Fraternities and sororities are synonyms with the college lifestyle. While I don’t personally have an issue with anyone who’s proud to be a member, I personally feel that they are detrimental in more ways than one way. Here are 10 reasons why I hate fraternities.
I must preface the following by saying that this doesn’t apply to every member. But in my entire college career, I began to notice how members of these organizations would undergo a metamorphosis. Whether this change of identity was for the better or worse is highly debatable but it always disturbed me to see it happen.
Of course, this loss of identity was always replaced with a gang mentality. While I understand that you probably should agree with the code of whatever organization you join, members that were free thinkers were often ostracized. You had to dress, talk, and think like everyone else in your gang. Maybe the word gang is a bit extreme but the frat mentality wasn’t too far from the gang mentality.
On top of paying for the overly priced tuition, the fact that you also have to pay fees to have “brothers” and “sisters” always seemed shady. I’ve literally seen plenty of people unable to flip the bill that because invisible to their siblings once they couldn’t pay their overpriced memberships.
While I’m sure that there are plenty of organizations that positively contribute to their communities, that wasn’t exactly the case at my school. It seemed that the organizations at my school were more concerned with their dance moves than actually attributing to society. Everything seemed completely disingenuous in my eyes.
Things started getting even stranger when I overheard members referring to other students by whatever organization they were associated with. Again, the gang comparison seems necessary because they would assume their persona by whatever frat they belonged to. This loss of identity was something that repulsed me from even considering any of the organizations at my school.
Many people would tell me that by joining one of these groups it would help their job hunts after school. Whenever I would hear this I would think, “Is selling your humanity for a possible job opportunity really worth it?” I guess that rationality makes sense but I’d still be disgusted due to the entire falseness of the situation.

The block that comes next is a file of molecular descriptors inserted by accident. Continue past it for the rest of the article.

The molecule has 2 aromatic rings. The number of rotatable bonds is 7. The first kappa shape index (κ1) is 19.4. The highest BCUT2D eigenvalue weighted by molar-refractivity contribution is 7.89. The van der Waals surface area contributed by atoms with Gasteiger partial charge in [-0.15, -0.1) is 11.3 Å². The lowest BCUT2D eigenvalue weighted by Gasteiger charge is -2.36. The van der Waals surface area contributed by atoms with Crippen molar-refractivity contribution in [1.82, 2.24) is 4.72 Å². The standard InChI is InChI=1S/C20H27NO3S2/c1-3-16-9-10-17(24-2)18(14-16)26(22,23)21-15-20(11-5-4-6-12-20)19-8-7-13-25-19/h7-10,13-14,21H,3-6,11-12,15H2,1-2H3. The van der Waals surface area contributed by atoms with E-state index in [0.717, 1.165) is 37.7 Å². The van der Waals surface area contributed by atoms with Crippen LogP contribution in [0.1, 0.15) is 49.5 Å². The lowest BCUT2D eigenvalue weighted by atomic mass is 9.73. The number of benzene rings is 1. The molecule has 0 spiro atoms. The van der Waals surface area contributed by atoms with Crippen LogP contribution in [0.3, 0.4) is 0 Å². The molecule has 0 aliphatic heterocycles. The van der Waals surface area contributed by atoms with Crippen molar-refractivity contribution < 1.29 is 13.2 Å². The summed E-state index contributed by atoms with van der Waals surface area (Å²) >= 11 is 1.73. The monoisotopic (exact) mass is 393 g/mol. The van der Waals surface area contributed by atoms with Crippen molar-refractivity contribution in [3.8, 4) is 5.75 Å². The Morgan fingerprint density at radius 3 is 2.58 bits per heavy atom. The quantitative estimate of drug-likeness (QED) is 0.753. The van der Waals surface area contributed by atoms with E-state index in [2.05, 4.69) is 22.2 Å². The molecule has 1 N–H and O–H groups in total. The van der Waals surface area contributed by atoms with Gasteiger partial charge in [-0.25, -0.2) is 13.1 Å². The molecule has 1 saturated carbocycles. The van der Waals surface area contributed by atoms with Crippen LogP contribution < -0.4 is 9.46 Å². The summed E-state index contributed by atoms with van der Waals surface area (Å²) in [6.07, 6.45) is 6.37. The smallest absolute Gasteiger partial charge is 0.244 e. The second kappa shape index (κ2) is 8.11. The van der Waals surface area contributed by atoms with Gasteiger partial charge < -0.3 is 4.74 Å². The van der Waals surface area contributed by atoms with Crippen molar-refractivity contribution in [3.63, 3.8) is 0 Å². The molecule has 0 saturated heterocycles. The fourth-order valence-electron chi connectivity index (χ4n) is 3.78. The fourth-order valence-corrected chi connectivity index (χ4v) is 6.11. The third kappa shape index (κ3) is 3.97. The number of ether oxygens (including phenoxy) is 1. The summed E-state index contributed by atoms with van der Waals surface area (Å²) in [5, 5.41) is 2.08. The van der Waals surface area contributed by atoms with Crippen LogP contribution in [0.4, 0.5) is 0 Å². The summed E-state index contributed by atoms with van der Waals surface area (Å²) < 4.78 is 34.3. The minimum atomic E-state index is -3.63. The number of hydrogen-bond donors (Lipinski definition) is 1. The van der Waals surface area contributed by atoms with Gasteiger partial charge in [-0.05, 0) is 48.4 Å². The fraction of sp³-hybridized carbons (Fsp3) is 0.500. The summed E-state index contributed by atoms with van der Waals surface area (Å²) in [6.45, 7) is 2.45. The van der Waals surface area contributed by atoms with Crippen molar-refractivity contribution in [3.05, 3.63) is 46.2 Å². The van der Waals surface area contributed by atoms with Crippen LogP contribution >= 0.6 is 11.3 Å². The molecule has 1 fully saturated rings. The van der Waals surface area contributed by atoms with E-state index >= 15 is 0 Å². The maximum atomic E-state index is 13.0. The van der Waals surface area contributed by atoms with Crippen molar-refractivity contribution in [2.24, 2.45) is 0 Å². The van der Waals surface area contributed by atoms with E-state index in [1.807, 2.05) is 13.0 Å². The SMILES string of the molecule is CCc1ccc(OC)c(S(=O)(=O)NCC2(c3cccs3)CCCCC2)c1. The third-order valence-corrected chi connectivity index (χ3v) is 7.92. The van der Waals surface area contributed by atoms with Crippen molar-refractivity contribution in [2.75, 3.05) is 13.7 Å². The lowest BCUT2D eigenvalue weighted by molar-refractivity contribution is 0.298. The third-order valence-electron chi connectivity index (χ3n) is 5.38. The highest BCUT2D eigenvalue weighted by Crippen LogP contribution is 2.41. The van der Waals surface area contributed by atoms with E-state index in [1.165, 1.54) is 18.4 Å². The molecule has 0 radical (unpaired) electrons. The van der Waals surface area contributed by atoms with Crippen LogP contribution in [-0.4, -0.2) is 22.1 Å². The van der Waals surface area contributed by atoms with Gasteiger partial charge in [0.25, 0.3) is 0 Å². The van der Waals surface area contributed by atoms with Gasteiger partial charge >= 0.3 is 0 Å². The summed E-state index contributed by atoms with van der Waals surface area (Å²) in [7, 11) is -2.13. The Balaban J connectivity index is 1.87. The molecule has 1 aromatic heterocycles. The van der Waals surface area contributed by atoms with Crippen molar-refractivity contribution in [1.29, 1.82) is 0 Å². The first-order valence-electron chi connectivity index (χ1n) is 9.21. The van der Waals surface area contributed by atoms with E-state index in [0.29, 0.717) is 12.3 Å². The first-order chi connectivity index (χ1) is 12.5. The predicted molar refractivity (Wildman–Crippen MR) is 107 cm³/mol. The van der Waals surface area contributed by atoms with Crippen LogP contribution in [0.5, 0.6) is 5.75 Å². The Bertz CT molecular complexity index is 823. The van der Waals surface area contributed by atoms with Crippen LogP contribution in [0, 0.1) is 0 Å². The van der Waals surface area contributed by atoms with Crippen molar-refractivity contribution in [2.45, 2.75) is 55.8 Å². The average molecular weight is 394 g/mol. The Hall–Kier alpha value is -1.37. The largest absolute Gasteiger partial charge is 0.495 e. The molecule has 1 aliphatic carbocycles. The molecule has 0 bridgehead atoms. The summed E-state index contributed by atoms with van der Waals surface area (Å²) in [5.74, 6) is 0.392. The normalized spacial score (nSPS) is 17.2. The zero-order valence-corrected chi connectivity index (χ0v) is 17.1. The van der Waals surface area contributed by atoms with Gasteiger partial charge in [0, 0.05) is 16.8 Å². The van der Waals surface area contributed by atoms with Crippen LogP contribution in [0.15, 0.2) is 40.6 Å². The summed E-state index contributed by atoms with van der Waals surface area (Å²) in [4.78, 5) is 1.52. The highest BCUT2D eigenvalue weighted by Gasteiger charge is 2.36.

The entire, “My clique is cooler than yours!” vibe that I would get was another aspect that turned me off frats. I felt like I was still in high school because people actually judged one another based on their group of friends. It was very idiotic and superficial, to say the least, but some people need to be a part of something to have self-value.
I’m sure you’ve heard plenty of horror stories that have happened at frat parties in general. No, I didn’t witness anything during my college career but countless rumors were spread about multiple frats on campus. Not all frats are filled with scumbags but you gotta admit that the atmosphere seems to be one that many douchebags thrive within.
This may be something that only applies to my previous college which was located in the south, but there were some frats that were very racist. Maybe…that’s a strong word but I couldn’t help but noticed that the fraternities were pretty segregated. Yes, some were diverse but many only allowed in a member with a certain class and ethnic background. Of course, this wasn’t an official rule but more of an unspoken one that all students knew about. This could just be a product of living in the south but regardless, it was severely messed up and another turn-off.
Why Does This Matter Again?
Ultimately, whatever decisions that someone makes is entirely irrelevant to me. I’m simply making observations over made over my personal college career and relying on them back towards you wonderful readers out there. My reasoning for feeling strongly against fraternities, in general, is that I think feel that college should be a time of self-discovery. You should be pushing outside of your comfort zones by your own free will and learning how to be more comfortable with yourself. Some people go through this process by joining organizations but I’ve personally seen the opposite take place amongst my peers.